‘We needed council to stop dragging its heels and take action’ – Principal

By Mary Dennehy

MORE than 50 kids from a local Gaelscoil this week reminded South Dublin County Council that there are pupils, parents and teachers behind decisions it’s making in relation to the future of their school.

Gaelscoil Chnoc Liamhna has been waiting for a promised school building for the past two decades, with its 236 pupils currently learning out of a ‘temporary’ school campus made up of 16 prefabs.

Scoil Cnoc Liamhna 2

Due to the lack of a PE hall, all sports are weather-dependent, there’s no shelter for parents to collect kids, no storage space and a growing concern for the health and safety of kids – who have to venture out into the cold every time they need to visit the office or another classroom.

While the prefabs are well-maintained by staff, the upkeep is a major drain on school resources – with some of the aging and damp prefabs constantly in need of repair.

In an interview with the school earlier this year, The Echo learned that the Department of Education is unable to buy the site from the council due to issues with the land’s title.

A section of the old Knocklyon Road, which was closed when the M50 was built, runs through the school grounds, but there’s no title on it – and this needs to be established before the Department can purchase the land and construct a new school building.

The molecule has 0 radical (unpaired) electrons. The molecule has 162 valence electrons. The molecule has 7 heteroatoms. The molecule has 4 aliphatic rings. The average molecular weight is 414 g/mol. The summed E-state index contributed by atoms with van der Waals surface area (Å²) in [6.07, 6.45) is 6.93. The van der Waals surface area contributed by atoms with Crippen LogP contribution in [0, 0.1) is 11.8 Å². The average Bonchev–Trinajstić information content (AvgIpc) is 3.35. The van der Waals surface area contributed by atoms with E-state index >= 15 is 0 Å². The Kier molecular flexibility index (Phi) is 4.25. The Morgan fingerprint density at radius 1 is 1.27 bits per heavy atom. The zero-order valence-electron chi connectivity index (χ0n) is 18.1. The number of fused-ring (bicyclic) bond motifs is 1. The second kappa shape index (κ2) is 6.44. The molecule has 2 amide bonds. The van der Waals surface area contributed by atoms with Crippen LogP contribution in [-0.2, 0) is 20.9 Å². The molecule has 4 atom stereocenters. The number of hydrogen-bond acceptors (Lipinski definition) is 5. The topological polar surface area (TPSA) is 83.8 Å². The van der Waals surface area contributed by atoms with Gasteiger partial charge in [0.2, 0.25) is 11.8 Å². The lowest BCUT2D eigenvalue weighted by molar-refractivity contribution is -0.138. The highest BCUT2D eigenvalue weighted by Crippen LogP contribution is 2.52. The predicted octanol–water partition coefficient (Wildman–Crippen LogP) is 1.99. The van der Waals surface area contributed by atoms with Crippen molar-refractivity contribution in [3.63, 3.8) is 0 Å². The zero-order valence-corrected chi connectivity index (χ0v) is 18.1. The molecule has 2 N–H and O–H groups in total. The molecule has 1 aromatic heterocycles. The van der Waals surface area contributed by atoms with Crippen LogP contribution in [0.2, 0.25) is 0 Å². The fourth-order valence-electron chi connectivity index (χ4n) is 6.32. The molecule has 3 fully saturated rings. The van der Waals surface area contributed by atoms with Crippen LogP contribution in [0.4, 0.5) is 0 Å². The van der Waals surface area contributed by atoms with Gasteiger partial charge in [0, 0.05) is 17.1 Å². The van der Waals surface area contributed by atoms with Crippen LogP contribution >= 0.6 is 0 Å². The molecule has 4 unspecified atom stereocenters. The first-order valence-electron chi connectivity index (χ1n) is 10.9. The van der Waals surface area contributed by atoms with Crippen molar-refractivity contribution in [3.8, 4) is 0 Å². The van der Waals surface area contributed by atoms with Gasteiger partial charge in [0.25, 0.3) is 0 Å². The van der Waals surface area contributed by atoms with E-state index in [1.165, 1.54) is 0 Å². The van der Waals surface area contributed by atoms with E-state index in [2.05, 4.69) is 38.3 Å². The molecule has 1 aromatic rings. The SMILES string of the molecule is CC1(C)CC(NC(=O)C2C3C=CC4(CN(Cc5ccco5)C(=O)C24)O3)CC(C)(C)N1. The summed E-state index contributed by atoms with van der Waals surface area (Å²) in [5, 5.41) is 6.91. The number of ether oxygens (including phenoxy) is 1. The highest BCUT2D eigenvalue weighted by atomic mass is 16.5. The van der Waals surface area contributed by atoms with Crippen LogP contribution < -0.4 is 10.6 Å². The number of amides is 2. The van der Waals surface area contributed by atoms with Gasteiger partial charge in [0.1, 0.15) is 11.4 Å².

Over the years, the school has been in constant communication with the council to rectify the problem. 
However, due to a perceived lack of action on the council’s part the school’s future and growth has remained in limbo.

Principal Maire Ní Ghallchoir told The Echo: “The issue with our school and its land was up for discussion in the council this week and we wanted to be present.

“It was very important for us to remind the council that behind this piece of land is a school community made up of children, parents and teachers.

“We needed the council to stop dragging its heels and to take action and this week we’re feeling a lot more positive after the council committed to publishing a CPO [Compulsory Purchase Order] by Easter.”

As 50 civic-minded primary school students stood outside County Hall on Tuesday, the council committed to commending the CPO process and publishing the CPO by this Easter.

When contacted by The Echo, senior planner Brian Keaney said: “The council’s solicitors have advised that the cleanest way to acquire title to the strip of land contained within the school boundary of the school site and directly outside the school gate is to initiate a CPO.

“The council wrote to the Departmnt of Education and Skills to ascertain if they were happy to proceed with the CPO option and they indicated that they would be in favour of the CPO to rectify title issues.

“Council have met with the Gaelscoil Board of Management who also agree with this approach.”



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